Edmond Hoyle - Legend of Card Games

 

Who was Edmond Hoyle?

Edmond Hoyle was the writer of rules and play of card games. He lived between 1672 – 1769. The phrase “according to Hoyle” came into the language as a reflection of this perceived authority on the subject of the rules of card games, and is even used now in reference to online poker. But was he as much of an authority as many people believed him to be?

Hoyle wrote a short book on five different card games. They were bound together into one volume in 1746. This was the first edition of “Hoyle’s Games”. Within a year, plagiarists were putting Hoyle’s name on other books that gave rules and advice on other games. By the end of the nineteenth century, dozens of such books had appeared. They were different books by different authors, but all of them had Edmond Hoyle’s name as the author. Into the twentieth century, it has continued. Every few years, there is another published book “by Hoyle” on the market.

So yes, plagiarism, making a profit off of somebody else’s work (name), and distortion of facts have existed since before the US has existed, but back to Hoyle and his role in the world of gambling and specifically the game of poker.

In a recent book on Poker, the author criticized “Hoyle’s laws”. His publisher, fearful that Mr. Hoyle would sue, softened the tone of the attack. Hoyle himself died 50 years before Poker was even invented. But this publisher was not the only person who still believed that Hoyle is still alive today.

The managing editor of a Reno newspaper, when asked what rules were being followed in the Nevada gambling houses, replied, “Hoyle was out here and put the rules in his book”. So not only was Hoyle dead before Thomas Jefferson signed the famous Louisiana Purchase with France, but he also died 50 years before Poker was even invented.

So even the “experts” in the world of Poker and Gambling, who write books and articles about the rules and the industry, are not immune to believing that Hoyle was “more than a man”. Yet they might be quoting from any of hundreds of “Hoyle” books, of which at least ten different ones are still on sale. Yet, Edmond Hoyle himself never wrote a word of any of them.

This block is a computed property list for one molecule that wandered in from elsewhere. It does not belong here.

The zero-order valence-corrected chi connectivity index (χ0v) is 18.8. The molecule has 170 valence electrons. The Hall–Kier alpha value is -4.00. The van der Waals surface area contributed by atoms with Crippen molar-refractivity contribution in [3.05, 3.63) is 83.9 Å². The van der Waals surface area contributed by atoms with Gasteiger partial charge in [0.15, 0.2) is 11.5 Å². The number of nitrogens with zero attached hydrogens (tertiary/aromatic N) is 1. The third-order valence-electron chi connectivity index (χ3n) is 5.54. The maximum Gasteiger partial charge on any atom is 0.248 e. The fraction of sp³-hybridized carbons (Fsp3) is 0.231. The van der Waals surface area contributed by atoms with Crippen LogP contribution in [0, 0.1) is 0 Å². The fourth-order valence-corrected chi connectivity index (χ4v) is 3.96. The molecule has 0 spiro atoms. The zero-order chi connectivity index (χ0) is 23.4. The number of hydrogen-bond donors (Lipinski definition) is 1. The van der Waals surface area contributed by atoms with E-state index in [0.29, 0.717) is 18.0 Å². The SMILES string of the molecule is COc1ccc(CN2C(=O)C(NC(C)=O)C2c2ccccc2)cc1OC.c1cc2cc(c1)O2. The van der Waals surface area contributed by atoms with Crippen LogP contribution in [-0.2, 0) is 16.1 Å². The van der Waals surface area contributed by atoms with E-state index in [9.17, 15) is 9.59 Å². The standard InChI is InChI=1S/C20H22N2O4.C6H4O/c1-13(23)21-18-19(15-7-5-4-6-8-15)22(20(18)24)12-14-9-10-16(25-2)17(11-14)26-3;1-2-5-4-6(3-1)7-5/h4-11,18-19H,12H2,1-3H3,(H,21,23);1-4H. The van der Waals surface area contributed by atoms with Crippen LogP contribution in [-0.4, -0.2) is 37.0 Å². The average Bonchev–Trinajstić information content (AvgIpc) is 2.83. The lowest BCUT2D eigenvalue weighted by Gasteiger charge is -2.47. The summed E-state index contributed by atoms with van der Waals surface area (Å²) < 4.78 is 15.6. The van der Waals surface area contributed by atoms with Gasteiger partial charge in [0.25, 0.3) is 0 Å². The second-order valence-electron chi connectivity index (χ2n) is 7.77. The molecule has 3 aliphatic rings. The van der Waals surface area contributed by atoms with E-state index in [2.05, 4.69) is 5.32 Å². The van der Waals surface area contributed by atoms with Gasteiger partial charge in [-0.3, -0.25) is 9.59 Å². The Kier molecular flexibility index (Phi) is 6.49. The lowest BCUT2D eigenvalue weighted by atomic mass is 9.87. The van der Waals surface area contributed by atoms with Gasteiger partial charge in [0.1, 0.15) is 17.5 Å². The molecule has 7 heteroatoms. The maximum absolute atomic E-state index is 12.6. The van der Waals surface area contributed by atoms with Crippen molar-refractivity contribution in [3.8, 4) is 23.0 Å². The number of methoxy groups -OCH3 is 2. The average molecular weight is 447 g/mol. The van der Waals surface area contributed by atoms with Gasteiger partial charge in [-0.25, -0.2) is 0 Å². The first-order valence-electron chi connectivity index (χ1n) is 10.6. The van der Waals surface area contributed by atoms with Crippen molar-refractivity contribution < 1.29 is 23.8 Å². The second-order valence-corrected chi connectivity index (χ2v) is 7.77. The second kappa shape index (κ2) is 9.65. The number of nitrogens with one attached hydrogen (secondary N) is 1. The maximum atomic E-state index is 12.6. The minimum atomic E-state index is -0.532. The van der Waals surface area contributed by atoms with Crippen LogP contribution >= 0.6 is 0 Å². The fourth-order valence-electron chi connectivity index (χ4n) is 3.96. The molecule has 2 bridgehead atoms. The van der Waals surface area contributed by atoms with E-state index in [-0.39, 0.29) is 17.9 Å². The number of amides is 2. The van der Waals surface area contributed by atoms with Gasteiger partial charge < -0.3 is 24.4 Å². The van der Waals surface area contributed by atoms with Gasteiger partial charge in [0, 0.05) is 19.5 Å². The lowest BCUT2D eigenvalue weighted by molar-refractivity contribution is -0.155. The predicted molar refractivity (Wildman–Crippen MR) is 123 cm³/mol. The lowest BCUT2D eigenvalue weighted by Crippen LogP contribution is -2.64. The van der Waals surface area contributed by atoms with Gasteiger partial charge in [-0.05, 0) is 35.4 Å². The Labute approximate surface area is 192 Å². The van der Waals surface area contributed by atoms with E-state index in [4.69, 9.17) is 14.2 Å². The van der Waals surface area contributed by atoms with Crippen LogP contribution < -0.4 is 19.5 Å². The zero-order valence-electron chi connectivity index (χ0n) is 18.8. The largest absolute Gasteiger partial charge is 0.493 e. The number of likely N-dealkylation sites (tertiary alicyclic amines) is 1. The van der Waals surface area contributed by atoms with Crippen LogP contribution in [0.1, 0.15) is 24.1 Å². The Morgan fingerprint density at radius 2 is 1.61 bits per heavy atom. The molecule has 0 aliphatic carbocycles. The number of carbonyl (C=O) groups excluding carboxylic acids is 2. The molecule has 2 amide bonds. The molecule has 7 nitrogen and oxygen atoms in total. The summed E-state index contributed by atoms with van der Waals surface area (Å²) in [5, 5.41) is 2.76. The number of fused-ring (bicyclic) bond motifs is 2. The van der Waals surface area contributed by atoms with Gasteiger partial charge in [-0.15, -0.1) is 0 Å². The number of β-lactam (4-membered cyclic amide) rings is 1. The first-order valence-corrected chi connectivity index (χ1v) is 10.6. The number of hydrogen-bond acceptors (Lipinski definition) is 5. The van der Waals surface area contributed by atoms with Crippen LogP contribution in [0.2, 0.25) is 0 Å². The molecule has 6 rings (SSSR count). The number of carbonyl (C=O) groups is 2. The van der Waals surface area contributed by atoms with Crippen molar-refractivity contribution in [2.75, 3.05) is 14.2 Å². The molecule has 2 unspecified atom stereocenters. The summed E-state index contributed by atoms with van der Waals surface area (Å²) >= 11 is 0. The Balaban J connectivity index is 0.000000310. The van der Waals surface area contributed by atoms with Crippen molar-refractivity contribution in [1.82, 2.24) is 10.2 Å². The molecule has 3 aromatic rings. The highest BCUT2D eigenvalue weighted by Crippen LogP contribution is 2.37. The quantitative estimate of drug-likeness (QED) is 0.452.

Among writers on games who know all about the Hoyle history, the prestige of the immortal Hoyle is immense. The worthiest successor to Edmond Hoyle, over a period that stretched from 1880 into the 1920s, was the old Scotsman R.F. Foster. Foster tried to sell his book under the name “Encyclopedia of Games”. When the book was a flop, he changed the name of the book to “Hoyle” and the book was a success.

So the next time that you are playing Poker, don’t forget to thank your dealer and of course thank Hoyle. The fact that he actually has no connection to Poker is irrelevant. Just have fun, and enjoy your game.

What Hoyle DID Publish?

The first book that Hoyle published was on the rules of whist. Whist is a classic English trick-taking card game. Although the rules are simple, it is played on scientific principles.

If you are interested in the rules of whist, you can look them up on the Whist Wikipedia article or the Guttenberg.org website, “Hoyle’s Games Modernized” by Professor Hoffmann and Edmond Hoyle.

Full list of Hoyle’s actual publications

The following is a list of everything that actually was published by Hoyle.

  • A Short Treatise on the Game of Whist, 1742

  • A Short Treatise on the Game of Backgammon, 1743

  • An Artificial Memory for Whist, 1744

  • A Short Treatise on the Game of Piquet, 1744

  • An Essay Towards Making the Game of Chess Easily Learned, 1744

  • A Short Treatise on the Game of Quadrille, 1745

  • Mr. Hoyle’s Treatises of Whist, Quadrille, Piquet, Chess and Back-Gammon, 1748

  • A Short Treatise on the Game of Brag, 1751

  • An Essay Towards Making the Doctrine of Chances Easy to Those Who Understand Vulgar Arithmetick Only, 1754

 
Prashray Rai